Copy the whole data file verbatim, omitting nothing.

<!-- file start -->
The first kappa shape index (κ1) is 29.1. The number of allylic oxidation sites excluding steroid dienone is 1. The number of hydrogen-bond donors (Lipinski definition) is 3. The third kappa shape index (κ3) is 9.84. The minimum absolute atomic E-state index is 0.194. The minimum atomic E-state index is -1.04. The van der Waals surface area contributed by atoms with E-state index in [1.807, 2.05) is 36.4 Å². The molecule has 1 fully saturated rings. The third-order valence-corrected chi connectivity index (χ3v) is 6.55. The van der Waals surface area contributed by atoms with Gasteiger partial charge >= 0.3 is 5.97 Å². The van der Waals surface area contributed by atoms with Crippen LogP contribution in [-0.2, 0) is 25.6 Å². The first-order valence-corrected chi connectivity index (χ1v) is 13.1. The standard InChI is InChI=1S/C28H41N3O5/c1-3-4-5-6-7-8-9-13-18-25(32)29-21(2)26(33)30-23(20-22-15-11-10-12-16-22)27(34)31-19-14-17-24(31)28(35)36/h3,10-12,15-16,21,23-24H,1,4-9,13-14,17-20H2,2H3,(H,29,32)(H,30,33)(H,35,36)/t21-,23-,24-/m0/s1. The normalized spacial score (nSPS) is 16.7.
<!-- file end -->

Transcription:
The first kappa shape index (κ1) is 29.1. The number of allylic oxidation sites excluding steroid dienone is 1. The number of hydrogen-bond donors (Lipinski definition) is 3. The third kappa shape index (κ3) is 9.84. The minimum absolute atomic E-state index is 0.194. The minimum atomic E-state index is -1.04. The van der Waals surface area contributed by atoms with E-state index in [1.807, 2.05) is 36.4 Å². The molecule has 1 fully saturated rings. The third-order valence-corrected chi connectivity index (χ3v) is 6.55. The van der Waals surface area contributed by atoms with Gasteiger partial charge >= 0.3 is 5.97 Å². The van der Waals surface area contributed by atoms with Crippen LogP contribution in [-0.2, 0) is 25.6 Å². The first-order valence-corrected chi connectivity index (χ1v) is 13.1. The standard InChI is InChI=1S/C28H41N3O5/c1-3-4-5-6-7-8-9-13-18-25(32)29-21(2)26(33)30-23(20-22-15-11-10-12-16-22)27(34)31-19-14-17-24(31)28(35)36/h3,10-12,15-16,21,23-24H,1,4-9,13-14,17-20H2,2H3,(H,29,32)(H,30,33)(H,35,36)/t21-,23-,24-/m0/s1. The normalized spacial score (nSPS) is 16.7.